He offers this analysis, using the value of a median-price single-family house in California: From 1980 to 2010, the value of the house rose an average of 3.6% per year, so a dollar used to pay the house in 1980 would have grown to $5.63 by 2007 or to $2.98 by 2010, after the bust. If you had invested the same dollar in the Dow Jones Industrial Average, you would have had $14.41 in 2007 and $11.49 in 2010.
Or, he says, if you had invested your $19,910 down payment plus homeownership costs that exceeded the cost of renting in stocks, you would have had a portfolio worth $1.8 million in 2010, compared with a house worth $296,820. The Wall Street Journal has a chart comparing the Dow Jones index and the median price of a California home over the years.
"Owner-occupied homes will always be the basis for healthy and stable neighborhoods," writes Bridges, aprofessor of clinical finance and business economics at the University of Southern California's Marshall School of Business. "But coming generations need to realize that while houses are possessions and part of a good life, they are not always good investments on the road to financial independence."
A month after their new decor is featured in Architectural Digest, Ozzy and Sharon Osbourne list their Los Angeles estate for $12.999 million. Their Malibu pad is also for sale or rent.
An article in the June issue of Architectural Digest talks about how much Sharon and Ozzy Osbourne love their Los Angeles home, especially after it was redecorated by designer to the stars Martyn Lawrence-Bullard.
But perhaps the love has worn off in the last month: The rocker and his TV host wife have listed the 11,000-square-foot home for $12.999 million. Considering all the money they've put into it, they'll be selling at a loss. They bought the home for$12,388,500 in 2007.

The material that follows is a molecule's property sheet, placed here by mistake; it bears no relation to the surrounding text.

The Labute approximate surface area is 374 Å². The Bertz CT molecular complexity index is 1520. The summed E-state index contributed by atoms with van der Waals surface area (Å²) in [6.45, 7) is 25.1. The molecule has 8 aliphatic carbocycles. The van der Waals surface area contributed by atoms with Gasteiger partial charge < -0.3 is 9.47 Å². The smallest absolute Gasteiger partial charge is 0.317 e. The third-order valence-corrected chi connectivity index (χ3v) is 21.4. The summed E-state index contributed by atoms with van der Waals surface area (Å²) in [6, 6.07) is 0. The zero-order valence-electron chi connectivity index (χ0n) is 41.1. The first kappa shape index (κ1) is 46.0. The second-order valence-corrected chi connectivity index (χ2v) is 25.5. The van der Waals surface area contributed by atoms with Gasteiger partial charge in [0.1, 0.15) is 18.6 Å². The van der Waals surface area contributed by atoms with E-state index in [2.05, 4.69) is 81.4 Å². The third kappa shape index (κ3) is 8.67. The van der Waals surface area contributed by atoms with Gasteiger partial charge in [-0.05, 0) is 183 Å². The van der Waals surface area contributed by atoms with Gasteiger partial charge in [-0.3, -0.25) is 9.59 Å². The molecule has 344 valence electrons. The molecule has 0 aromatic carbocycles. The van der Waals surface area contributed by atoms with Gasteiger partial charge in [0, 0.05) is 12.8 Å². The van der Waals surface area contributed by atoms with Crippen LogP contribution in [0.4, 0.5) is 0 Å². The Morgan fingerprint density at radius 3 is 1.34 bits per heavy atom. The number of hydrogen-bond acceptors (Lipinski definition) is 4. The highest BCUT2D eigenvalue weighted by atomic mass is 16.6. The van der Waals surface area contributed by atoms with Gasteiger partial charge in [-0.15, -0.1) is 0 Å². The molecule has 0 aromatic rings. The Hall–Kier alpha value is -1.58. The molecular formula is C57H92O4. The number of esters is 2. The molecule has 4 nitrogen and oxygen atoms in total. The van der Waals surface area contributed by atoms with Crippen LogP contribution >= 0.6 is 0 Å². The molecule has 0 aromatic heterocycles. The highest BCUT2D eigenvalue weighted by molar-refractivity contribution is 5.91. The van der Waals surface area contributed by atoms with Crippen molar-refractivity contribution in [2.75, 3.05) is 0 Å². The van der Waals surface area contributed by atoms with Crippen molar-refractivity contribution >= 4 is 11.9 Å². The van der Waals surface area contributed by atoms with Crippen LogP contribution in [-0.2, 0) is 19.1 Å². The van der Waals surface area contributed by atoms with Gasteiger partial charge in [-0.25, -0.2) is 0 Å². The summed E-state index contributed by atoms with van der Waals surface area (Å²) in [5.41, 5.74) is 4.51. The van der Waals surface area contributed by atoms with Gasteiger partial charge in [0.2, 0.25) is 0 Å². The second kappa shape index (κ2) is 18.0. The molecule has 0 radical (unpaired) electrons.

We're not sure why they decided to sell, but the article may provide a clue. Sharon is quoted as saying: "I get itchy feet. We’ve never stayed in any place longer than seven years."
The Osbournes also have their 4,500-square-foot home on the beach in Malibu on the market for $9.5 million. They sold the Goth-themed mansion in Beverly Hills that was host to their reality show to Christina Aguilera for $11.5 million in 2007. She now has it on the market for $13.5 million.
Some cities are seeing increasing prices or smaller declines, while others can expect significant price drops in the second half of 2011.
A new report fromClear Capital shows that home prices have fallen 3.2% so far this year and are projected to fall another 2.4% in the second half of 2011.
As usual, the picture varies by location. While some markets, such as Detroit, saw major price declines this year, some cities, such as those in hard-hit areas of Florida and California, saw increases or small declines.
Five U.S. markets are expected to show higher prices in the second half of the year: Washington, D.C., New York, Orlando, Dallas and San Francisco.
"At the mid-point of the year, it’s promising to see the overall market shake off the string of declines observed since late last year, especially in light of significant challenges for the industry," Alex Villacorta, director of research and analytics at Clear Capital, said in a news release. "However, we have yet to see the burst in consumer demand to avoid posting a net loss in national prices for the year."